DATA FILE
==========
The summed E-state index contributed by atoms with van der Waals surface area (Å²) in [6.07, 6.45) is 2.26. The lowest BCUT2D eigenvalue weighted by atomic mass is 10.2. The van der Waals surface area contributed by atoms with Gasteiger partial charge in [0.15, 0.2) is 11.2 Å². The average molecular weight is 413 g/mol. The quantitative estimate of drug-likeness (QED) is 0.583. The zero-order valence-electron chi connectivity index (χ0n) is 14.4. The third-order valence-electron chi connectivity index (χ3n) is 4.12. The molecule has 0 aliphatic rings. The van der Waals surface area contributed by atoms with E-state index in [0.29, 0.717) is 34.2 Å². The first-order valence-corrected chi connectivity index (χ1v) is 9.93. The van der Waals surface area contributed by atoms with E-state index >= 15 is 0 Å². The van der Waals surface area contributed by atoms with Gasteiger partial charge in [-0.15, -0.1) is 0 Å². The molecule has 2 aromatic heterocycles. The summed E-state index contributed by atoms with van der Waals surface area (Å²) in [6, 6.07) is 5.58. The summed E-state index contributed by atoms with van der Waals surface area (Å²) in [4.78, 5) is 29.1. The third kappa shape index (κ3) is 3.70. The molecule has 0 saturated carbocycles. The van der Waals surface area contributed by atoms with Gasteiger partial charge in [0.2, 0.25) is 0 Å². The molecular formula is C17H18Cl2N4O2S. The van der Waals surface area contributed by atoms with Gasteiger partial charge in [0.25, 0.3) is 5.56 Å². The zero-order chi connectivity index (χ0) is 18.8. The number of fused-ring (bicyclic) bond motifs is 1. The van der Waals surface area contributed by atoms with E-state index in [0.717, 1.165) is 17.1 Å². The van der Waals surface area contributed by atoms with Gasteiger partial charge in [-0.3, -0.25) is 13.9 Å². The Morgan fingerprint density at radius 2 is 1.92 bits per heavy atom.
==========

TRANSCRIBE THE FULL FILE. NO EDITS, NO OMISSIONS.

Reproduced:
The summed E-state index contributed by atoms with van der Waals surface area (Å²) in [6.07, 6.45) is 2.26. The lowest BCUT2D eigenvalue weighted by atomic mass is 10.2. The van der Waals surface area contributed by atoms with Gasteiger partial charge in [0.15, 0.2) is 11.2 Å². The average molecular weight is 413 g/mol. The quantitative estimate of drug-likeness (QED) is 0.583. The zero-order valence-electron chi connectivity index (χ0n) is 14.4. The third-order valence-electron chi connectivity index (χ3n) is 4.12. The molecule has 0 aliphatic rings. The van der Waals surface area contributed by atoms with E-state index in [0.29, 0.717) is 34.2 Å². The first-order valence-corrected chi connectivity index (χ1v) is 9.93. The van der Waals surface area contributed by atoms with E-state index >= 15 is 0 Å². The van der Waals surface area contributed by atoms with Gasteiger partial charge in [-0.15, -0.1) is 0 Å². The molecule has 2 aromatic heterocycles. The summed E-state index contributed by atoms with van der Waals surface area (Å²) in [6, 6.07) is 5.58. The summed E-state index contributed by atoms with van der Waals surface area (Å²) in [4.78, 5) is 29.1. The third kappa shape index (κ3) is 3.70. The molecule has 0 saturated carbocycles. The van der Waals surface area contributed by atoms with Gasteiger partial charge in [0.2, 0.25) is 0 Å². The molecular formula is C17H18Cl2N4O2S. The van der Waals surface area contributed by atoms with Gasteiger partial charge in [0.25, 0.3) is 5.56 Å². The zero-order chi connectivity index (χ0) is 18.8. The number of fused-ring (bicyclic) bond motifs is 1. The van der Waals surface area contributed by atoms with E-state index in [0.717, 1.165) is 17.1 Å². The van der Waals surface area contributed by atoms with Gasteiger partial charge in [-0.3, -0.25) is 13.9 Å². The Morgan fingerprint density at radius 2 is 1.92 bits per heavy atom.